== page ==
Originally Posted by Strongwiller
But bell curving is good for students who are getting a really low grade. I don't no much about bell curving. Just making a guess based on the info u provided.
Not necessarily, unless a lot of other students are getting a low grade as well.
What happens is that a prof arbitrarily creates a normal curve by choosing a mean grade for his/her class - any grade they desire. They also set a standard deviation to make the curve a certain width, perhaps forcing a certain portion of it on the left hand side below F. At this point, the number of people who will receive each grade in the course has been decided, regardless of actual marks. Students are then slotted into the normal distribution with the average of the true marks now sitting at the arbitrarily selected mean. Any grades above that are placed higher on the curve, and grades below this are placed lower on the curve, in a fashion that creates a normal/bell shape.
Owing to this, if everyone does well, and you do unusually poorly, you will sit very far left on the normal curve. If the professor has shaped the curve such that the lowest grades are higher than your poor mark, you will benefit. If they have shaped the curve as a very wide bell, you will lose out.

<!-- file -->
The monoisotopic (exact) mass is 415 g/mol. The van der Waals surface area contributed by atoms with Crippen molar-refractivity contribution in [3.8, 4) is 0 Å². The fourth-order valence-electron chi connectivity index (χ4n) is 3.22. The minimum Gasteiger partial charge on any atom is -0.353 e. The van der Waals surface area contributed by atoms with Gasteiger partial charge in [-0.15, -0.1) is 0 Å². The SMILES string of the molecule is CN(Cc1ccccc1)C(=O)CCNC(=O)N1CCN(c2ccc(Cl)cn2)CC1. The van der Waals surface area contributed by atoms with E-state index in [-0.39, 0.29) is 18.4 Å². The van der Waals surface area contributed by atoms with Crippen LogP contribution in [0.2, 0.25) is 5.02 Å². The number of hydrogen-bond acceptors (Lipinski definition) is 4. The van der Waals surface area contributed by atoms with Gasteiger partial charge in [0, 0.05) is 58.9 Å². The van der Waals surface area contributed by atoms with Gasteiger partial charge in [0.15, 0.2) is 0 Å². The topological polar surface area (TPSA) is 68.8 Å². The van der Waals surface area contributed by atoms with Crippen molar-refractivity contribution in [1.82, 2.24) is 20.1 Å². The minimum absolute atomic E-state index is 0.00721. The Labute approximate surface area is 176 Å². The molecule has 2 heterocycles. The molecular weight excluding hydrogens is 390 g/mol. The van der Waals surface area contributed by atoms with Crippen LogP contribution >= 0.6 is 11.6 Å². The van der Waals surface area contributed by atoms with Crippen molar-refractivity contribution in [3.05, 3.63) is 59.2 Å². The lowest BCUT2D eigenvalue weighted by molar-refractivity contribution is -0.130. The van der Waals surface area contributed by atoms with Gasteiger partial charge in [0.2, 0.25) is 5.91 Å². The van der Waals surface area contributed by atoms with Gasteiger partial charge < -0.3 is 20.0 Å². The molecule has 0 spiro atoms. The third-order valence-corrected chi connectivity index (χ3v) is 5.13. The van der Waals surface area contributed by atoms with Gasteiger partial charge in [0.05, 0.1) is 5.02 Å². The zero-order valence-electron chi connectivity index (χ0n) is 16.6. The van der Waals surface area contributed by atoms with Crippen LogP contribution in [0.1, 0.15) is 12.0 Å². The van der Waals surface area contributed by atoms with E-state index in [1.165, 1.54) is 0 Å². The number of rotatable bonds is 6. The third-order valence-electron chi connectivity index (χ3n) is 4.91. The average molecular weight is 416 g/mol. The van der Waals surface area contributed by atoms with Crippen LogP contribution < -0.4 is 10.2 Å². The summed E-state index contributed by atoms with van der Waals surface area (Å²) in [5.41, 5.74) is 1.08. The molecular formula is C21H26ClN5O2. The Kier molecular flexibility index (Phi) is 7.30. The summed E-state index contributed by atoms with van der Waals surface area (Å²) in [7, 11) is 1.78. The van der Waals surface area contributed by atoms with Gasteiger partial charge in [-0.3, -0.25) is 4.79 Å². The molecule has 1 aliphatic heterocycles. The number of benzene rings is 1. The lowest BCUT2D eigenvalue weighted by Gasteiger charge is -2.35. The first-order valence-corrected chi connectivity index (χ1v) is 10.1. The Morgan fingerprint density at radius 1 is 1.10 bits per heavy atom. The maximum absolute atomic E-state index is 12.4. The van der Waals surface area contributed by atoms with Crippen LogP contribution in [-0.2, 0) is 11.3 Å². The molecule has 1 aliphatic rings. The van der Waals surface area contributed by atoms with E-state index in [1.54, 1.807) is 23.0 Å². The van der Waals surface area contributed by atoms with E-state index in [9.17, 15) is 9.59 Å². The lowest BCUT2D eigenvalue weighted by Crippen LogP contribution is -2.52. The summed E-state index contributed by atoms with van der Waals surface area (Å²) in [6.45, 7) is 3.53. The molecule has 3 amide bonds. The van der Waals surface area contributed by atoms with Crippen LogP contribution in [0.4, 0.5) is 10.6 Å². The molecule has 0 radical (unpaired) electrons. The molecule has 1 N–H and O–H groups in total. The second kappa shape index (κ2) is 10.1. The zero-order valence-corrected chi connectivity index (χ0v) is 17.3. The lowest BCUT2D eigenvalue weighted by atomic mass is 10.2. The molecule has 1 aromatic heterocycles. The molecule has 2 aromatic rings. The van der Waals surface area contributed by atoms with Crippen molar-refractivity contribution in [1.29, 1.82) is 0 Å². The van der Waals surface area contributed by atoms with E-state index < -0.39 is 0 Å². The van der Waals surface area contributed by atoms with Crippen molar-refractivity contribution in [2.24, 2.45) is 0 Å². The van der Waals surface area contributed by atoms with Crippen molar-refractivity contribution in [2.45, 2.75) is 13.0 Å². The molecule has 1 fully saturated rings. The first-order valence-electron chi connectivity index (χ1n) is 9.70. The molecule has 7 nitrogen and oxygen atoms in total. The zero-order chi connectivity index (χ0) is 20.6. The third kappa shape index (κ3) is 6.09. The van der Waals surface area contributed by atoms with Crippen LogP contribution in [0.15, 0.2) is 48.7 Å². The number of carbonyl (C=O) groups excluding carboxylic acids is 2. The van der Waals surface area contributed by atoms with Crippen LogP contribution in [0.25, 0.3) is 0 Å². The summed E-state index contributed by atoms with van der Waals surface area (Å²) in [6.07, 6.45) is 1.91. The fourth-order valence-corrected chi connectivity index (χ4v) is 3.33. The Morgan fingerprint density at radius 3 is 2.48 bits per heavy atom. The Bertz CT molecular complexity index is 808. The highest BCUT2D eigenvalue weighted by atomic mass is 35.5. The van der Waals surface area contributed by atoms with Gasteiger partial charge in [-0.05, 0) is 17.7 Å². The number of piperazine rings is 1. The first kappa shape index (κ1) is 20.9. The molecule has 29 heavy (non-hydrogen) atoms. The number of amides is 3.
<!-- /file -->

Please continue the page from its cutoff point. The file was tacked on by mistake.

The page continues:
Conversely, if the professor chooses a wide bell and low mean, and everyone gets a very high true
grade, people who do well can still do poorly or fail (example: if everyone's real mark is an A, and you get a B, and then the prof grades on a curve with a mean of C and a wide SD, all those A students will get a C, and the B student might fail).
Anyway, rambling a bit.. the point is that you're ranked compared to your peers, and the effect of being below the class average can either have either negative or positive effects entirely depending on how the curve is designed, and how many other people deviate from the norm, and by how much. It only helps people with poor grades relative to the rest of the class if the prof selects a narrow curve with a high mean.